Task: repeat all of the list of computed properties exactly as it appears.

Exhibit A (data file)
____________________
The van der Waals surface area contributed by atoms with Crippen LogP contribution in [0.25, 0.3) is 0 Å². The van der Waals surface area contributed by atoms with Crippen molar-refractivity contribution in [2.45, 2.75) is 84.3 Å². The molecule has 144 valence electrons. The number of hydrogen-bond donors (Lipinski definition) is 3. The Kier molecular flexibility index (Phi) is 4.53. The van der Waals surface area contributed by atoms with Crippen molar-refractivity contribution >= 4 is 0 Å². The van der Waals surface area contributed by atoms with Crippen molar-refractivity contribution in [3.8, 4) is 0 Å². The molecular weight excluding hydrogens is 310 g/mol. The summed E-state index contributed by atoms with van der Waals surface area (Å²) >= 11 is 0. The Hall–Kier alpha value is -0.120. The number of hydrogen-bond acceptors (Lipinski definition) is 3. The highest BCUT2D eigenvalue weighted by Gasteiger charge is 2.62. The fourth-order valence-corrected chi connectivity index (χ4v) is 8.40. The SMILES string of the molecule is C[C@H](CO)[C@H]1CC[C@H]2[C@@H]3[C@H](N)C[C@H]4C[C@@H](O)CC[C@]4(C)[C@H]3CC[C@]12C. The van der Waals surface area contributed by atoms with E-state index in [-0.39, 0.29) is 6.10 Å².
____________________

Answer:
The van der Waals surface area contributed by atoms with Crippen LogP contribution in [0.25, 0.3) is 0 Å². The van der Waals surface area contributed by atoms with Crippen molar-refractivity contribution in [2.45, 2.75) is 84.3 Å². The molecule has 144 valence electrons. The number of hydrogen-bond donors (Lipinski definition) is 3. The Kier molecular flexibility index (Phi) is 4.53. The van der Waals surface area contributed by atoms with Crippen molar-refractivity contribution >= 4 is 0 Å². The van der Waals surface area contributed by atoms with Crippen molar-refractivity contribution in [3.8, 4) is 0 Å². The molecular weight excluding hydrogens is 310 g/mol. The summed E-state index contributed by atoms with van der Waals surface area (Å²) >= 11 is 0. The Hall–Kier alpha value is -0.120. The number of hydrogen-bond acceptors (Lipinski definition) is 3. The highest BCUT2D eigenvalue weighted by Gasteiger charge is 2.62. The fourth-order valence-corrected chi connectivity index (χ4v) is 8.40. The SMILES string of the molecule is C[C@H](CO)[C@H]1CC[C@H]2[C@@H]3[C@H](N)C[C@H]4C[C@@H](O)CC[C@]4(C)[C@H]3CC[C@]12C. The van der Waals surface area contributed by atoms with E-state index in [-0.39, 0.29) is 6.10 Å².